Paper firm Sappi said yesterday that there was no material damage to any of its plants after civil unrest in South Africa last week, but flagged a knock to its fourth quarter financials. Photo: Supplied
Paper firm Sappi said yesterday that there was no material damage to any of its plants after civil unrest in South Africa last week, but flagged a knock to its fourth quarter financials. Photo: Supplied

Sappi flags civil unrest to hit fourth-quarter results

By Philippa Larkin Time of article published Jul 22, 2021

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Paper firm Sappi said yesterday that there was no material damage to any of its plants after civil unrest in South Africa last week, but flagged a knock to its fourth quarter financials.

However, the company said its immediate focus was on reinstating logistical supply chains for raw materials and product delivery.

Operations at its three affected mills, Saiccor, Tugela and Stanger, commenced slowly from July 19. However, it said these were complex plants and the restarting of production must be conducted in a prudent and structured manner.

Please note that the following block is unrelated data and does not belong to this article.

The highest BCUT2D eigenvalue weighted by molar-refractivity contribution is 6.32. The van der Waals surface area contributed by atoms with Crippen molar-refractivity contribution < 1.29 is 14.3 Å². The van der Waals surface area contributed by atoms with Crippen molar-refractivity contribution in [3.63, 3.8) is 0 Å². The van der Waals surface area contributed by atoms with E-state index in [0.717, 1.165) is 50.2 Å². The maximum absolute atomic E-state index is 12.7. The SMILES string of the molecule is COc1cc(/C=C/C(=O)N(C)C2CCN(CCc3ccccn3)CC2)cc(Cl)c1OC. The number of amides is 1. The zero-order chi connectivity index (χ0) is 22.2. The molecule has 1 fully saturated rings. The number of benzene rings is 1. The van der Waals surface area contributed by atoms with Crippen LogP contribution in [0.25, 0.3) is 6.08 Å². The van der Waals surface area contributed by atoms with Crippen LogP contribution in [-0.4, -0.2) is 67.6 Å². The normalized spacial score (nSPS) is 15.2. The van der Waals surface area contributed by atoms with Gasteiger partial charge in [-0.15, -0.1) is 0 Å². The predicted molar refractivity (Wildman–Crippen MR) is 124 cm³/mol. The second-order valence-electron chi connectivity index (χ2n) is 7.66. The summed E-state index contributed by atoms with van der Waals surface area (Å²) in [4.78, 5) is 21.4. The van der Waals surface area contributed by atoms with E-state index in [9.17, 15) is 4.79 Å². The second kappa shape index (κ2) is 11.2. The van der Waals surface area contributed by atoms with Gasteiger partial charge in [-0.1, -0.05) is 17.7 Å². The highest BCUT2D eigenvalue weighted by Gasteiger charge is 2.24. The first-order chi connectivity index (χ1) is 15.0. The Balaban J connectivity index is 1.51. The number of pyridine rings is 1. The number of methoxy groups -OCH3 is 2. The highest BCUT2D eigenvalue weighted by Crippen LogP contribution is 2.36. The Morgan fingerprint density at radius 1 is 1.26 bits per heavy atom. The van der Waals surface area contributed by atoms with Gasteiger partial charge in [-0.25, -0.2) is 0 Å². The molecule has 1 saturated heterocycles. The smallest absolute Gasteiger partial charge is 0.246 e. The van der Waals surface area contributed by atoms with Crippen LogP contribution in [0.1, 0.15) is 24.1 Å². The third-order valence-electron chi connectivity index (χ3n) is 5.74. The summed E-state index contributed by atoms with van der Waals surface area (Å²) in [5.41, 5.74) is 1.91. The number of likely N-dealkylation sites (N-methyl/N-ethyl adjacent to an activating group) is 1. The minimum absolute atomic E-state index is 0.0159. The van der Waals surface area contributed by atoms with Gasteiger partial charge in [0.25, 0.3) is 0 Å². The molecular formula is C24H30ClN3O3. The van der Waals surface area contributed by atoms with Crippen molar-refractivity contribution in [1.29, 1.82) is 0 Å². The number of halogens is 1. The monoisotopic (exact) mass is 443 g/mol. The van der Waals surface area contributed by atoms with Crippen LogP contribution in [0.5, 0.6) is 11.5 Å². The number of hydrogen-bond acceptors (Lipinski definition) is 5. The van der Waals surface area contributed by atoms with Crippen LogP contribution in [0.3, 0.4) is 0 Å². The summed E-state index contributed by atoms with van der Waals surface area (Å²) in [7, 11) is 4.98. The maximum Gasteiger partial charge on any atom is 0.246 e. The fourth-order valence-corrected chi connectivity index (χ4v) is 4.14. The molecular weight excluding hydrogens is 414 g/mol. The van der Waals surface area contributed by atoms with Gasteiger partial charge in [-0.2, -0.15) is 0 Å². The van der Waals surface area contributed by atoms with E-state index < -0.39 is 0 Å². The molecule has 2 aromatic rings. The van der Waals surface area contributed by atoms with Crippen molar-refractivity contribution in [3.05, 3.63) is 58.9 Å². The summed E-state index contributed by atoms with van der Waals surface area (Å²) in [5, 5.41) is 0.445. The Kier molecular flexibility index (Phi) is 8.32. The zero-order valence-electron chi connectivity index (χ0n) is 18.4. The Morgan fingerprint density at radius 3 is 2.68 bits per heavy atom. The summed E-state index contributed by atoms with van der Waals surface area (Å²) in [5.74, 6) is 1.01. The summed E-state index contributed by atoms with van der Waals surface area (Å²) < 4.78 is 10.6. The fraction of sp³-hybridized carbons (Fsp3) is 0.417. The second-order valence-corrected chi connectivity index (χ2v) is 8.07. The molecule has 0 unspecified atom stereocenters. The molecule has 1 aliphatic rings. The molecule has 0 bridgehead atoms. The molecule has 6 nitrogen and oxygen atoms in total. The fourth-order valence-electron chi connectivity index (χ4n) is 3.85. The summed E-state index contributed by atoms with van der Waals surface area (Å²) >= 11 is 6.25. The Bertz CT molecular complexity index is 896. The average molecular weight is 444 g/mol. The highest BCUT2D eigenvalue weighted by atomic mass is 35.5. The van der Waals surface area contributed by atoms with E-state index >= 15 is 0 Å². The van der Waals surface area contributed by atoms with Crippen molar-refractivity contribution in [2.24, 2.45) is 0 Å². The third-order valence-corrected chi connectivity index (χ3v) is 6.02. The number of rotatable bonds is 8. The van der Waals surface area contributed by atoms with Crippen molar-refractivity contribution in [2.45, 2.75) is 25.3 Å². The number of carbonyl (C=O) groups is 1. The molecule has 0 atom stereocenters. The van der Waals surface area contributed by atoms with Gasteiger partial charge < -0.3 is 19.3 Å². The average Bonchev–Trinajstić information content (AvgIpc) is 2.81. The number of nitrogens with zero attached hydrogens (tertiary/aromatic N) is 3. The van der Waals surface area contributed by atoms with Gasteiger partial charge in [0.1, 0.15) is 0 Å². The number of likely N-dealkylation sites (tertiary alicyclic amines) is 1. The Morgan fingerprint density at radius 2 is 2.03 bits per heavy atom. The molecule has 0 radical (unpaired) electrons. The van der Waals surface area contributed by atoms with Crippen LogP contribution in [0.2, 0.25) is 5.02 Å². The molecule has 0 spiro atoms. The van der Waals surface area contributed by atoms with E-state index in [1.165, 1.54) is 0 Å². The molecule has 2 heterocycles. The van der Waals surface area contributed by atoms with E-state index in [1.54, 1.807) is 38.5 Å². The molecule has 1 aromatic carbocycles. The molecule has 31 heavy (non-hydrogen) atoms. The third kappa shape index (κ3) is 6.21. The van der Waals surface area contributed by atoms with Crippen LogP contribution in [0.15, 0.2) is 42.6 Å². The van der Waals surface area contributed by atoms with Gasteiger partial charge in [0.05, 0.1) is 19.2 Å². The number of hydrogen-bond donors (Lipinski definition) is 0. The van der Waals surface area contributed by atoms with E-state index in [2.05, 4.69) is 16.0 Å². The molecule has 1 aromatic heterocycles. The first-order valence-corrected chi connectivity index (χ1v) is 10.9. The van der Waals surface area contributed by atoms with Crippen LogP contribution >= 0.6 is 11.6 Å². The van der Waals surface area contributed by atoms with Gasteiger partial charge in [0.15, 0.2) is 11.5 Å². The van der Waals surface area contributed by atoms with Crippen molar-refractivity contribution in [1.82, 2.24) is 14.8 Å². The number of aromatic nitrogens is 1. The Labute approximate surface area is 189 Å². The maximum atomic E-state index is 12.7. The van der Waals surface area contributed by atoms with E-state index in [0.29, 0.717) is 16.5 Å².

Sappi said the financial impact of the temporary closures and associated ramp-up of production at the three mills was a permanent loss of sales volumes of approximately 28 000 tons of dissolving pulp and 7 000 tons of paper with an expected negative impact on earnings before interest, taxes, depreciation, and amortisation of approximately R220 million on the Sappi fourth quarter results.

“The civil unrest referenced in our market update of 14th July appears to be under control. Intensive work by government agencies and business is focused on ensuring that supply chain disruptions are resolved, and people can move safely to and from work. Sappi’s employees at the affected mills were able to return to work on Monday 19th July,” Sappi said.

It said the three dissolving pulp lines at Saiccor would be restarted in a phased approach and production output would take a few days to ramp-up to full capacity. Work on the Saiccor expansion project also resumed on Monday, but the commissioning timeline had been negatively impacted and the start-up was now expected to begin in September or early October.

Although the Port of Durban had resumed operations, it was anticipated that export deliveries could be negatively impacted for an extended period due to congestion and limited availability of vessel space. This would likely result in protracted delays for dissolving pulp exports.

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